“Conversations with Friends” by Sally Rooney
review by Meredith McKinnie
“I ran my finger along his collarbone and said: I can’t remember if I thought about this at the beginning. How it was doomed to end unhappily. He nodded, looking at me. I did, he said. I just thought it would be worth it.”
SallyRooney’s first novel, published in 2017, follows Frances and Bobbi, soulmates of sorts navigating the awkward space of being former lovers and now devoted friends. In the summer before their final year of university, Frances and Bobbi meet Melissa, an accomplished, glamorous author a decade older who is intrigued by the duo’s slam poetry readings at a club in Dublin. When Melissa’ husband Nick enters the dynamic, Frances and Nick recognize kindred spirits in one another and an immense sexual attraction, complicating the foursome’s friendship and targeting Bobbi’s hold on being the most important person in Frances’ life. Through a layering of in-person exchanges highlighting Gen Z’s take on the hopeless state of the world, Rooney compellingly twists a contemporary romance novel that ignores the conventions of a traditional bestselling love story.
Rooney slammed on the literary scene with this novel, recently adapted by Hulu for a limited series. The title of the novel seems appropriate for one that relies on dialogue and overcoming the hiccups of friendship. What Rooney does superbly is to slowly reveal the essence of her characters as they incrementally expose themselves in actions and reactions. Her work thrives on the unknown, relaying background story as necessary to anchor the poignance of the plot. Rooney allows readers into the lives of privileged Europeans absorbed with the same melodramas that dominate everyday American life. Money does not ensconce someone in protection from heartache; if anything, money delays the routine disappointments that make painful self-discovery more manageable. Rooney does not ask sympathy for her characters, but they get it anyway. She does not ask disdain for her characters, but they get that too. In their complexity, they capture readers’ full attention. As I rushed to the end of this book, I mourned its eventual ending.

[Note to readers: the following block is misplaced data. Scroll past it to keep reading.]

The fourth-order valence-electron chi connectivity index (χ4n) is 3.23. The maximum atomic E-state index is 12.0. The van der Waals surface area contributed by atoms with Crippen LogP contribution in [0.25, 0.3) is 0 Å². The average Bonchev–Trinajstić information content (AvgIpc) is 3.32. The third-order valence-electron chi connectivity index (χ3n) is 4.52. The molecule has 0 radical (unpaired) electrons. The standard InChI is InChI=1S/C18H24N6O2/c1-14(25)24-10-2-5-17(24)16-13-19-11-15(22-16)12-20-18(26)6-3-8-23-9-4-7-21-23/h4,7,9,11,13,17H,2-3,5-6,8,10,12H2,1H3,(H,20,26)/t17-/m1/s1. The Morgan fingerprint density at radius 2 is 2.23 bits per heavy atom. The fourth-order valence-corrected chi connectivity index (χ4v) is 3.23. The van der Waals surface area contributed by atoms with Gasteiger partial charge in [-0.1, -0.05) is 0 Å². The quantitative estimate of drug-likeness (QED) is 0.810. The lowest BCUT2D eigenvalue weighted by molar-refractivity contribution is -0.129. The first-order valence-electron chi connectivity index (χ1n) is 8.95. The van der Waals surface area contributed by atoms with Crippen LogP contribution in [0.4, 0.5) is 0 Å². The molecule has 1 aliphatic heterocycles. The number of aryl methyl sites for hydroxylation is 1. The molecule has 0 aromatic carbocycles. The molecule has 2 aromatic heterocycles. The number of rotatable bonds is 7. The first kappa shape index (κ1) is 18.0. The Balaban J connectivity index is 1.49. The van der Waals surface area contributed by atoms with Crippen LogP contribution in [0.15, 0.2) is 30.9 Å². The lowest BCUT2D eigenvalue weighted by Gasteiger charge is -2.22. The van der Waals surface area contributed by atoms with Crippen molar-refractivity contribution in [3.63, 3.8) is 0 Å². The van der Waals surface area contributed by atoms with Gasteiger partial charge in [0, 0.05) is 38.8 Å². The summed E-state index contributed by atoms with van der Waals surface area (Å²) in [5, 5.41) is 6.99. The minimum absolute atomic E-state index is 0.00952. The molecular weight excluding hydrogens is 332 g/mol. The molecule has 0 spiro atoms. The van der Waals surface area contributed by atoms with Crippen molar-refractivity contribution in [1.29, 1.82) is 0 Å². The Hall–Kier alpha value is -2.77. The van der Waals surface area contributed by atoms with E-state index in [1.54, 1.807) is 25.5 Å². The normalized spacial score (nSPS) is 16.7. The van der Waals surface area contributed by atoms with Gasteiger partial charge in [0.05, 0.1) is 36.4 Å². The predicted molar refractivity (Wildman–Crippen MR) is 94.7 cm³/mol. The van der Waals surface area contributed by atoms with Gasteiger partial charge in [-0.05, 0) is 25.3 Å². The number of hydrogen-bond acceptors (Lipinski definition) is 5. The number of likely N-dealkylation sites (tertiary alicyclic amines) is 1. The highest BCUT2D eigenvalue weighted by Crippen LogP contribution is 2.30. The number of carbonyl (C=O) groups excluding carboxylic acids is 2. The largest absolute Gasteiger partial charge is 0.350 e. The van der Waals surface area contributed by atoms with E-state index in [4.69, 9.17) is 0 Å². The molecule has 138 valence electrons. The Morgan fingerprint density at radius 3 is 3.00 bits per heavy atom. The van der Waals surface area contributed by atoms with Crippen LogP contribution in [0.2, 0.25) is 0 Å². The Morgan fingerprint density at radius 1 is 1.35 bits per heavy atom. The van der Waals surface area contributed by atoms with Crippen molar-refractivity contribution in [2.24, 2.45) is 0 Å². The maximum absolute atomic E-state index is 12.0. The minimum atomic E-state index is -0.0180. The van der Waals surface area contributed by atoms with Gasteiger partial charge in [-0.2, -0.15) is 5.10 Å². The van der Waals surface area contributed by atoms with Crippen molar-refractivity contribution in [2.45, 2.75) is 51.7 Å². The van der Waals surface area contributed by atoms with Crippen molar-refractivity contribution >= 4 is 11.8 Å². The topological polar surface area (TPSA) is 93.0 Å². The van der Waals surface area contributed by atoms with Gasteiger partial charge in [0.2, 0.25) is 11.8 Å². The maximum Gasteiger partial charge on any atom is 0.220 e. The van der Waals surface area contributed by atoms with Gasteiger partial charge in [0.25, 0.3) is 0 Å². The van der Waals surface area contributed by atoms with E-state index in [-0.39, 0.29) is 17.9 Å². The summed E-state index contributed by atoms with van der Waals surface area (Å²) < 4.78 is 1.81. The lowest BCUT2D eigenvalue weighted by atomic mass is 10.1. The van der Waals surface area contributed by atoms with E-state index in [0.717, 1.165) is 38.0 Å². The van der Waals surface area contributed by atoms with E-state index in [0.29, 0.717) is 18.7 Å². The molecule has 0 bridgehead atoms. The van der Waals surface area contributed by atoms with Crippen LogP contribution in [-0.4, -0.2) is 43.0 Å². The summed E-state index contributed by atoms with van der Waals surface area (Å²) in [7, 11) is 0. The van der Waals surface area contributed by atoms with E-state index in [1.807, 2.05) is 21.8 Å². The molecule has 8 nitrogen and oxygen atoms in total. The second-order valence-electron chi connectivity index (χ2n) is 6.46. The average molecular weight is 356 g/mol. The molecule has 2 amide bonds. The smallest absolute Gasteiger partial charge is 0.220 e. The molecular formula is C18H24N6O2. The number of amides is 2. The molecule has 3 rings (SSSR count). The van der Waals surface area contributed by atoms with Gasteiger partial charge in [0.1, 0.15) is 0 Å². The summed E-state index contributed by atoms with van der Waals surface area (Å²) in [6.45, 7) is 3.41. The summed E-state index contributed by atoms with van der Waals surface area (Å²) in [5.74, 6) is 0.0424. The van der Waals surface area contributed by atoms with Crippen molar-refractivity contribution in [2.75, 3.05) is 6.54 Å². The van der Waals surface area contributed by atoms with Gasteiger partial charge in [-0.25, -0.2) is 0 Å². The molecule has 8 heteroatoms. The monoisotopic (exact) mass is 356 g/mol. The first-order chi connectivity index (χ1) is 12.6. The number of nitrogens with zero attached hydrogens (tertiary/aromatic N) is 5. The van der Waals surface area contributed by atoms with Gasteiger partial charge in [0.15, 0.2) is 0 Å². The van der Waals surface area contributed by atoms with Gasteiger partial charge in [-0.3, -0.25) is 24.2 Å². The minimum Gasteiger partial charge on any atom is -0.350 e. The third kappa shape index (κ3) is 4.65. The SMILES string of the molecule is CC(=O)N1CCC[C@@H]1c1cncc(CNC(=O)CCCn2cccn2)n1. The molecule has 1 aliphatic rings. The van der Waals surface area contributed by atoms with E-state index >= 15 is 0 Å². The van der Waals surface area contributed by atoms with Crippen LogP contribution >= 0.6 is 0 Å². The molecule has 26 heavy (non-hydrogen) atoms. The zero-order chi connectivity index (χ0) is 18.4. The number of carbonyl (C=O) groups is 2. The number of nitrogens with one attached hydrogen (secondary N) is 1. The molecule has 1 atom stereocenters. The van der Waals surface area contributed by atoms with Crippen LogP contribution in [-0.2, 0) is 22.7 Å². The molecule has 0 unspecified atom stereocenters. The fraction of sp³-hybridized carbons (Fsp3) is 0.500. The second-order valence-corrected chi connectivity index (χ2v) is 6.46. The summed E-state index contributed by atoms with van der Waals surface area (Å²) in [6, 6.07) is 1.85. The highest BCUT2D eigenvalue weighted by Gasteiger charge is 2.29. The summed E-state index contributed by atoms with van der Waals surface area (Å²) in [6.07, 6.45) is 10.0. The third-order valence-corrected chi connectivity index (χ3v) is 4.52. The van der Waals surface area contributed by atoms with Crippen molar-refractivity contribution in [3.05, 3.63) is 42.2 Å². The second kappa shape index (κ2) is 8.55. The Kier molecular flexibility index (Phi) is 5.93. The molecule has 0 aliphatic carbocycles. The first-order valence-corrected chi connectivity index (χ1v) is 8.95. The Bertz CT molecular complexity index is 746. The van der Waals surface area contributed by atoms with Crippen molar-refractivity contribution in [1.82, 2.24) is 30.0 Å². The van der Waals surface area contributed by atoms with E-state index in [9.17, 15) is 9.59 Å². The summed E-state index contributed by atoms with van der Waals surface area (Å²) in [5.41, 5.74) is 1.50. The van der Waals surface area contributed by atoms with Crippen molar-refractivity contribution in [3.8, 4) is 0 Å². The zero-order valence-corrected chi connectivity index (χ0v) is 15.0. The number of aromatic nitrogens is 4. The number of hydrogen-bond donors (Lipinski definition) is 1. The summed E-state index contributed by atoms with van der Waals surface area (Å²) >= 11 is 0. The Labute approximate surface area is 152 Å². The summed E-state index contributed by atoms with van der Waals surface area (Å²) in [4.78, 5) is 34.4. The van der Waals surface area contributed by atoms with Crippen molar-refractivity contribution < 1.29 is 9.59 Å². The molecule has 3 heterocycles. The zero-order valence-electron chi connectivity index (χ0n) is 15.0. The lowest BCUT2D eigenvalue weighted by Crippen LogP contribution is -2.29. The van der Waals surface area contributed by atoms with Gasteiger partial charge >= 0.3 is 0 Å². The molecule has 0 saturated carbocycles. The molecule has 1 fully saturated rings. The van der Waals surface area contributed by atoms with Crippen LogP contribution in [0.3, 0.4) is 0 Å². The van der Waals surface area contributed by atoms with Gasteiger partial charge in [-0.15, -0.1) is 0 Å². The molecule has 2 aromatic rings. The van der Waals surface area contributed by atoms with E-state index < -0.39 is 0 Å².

Rooney is the type of author that makes one wish she churned out more novels at a pace comparable to our reading them. Perhaps it is simply the social progressiveness of European life, but Rooney explores identities still debated in the states without telling us how to feel about them. She does not shy away from challenging gender expectations or heteronormative realities, but she does so without telling readers how to think about such topics. Perhaps she imagines a world where identity concerns are not debated; perhaps in Ireland, where Rooney and her characters hail from, binary assumptions are a thing of the past. But in Rooney’s telling, what invites scorn stateside is simply a fact in this fictional world, and she and her characters could care less what we think about it. Conversations with Friends is superb escapism with little tolerance for sanctimonious American scrutiny.
“I certainly couldn’t tell her what I found most endearing about him, which was that he was attracted to plain and emotionally cold women like me.”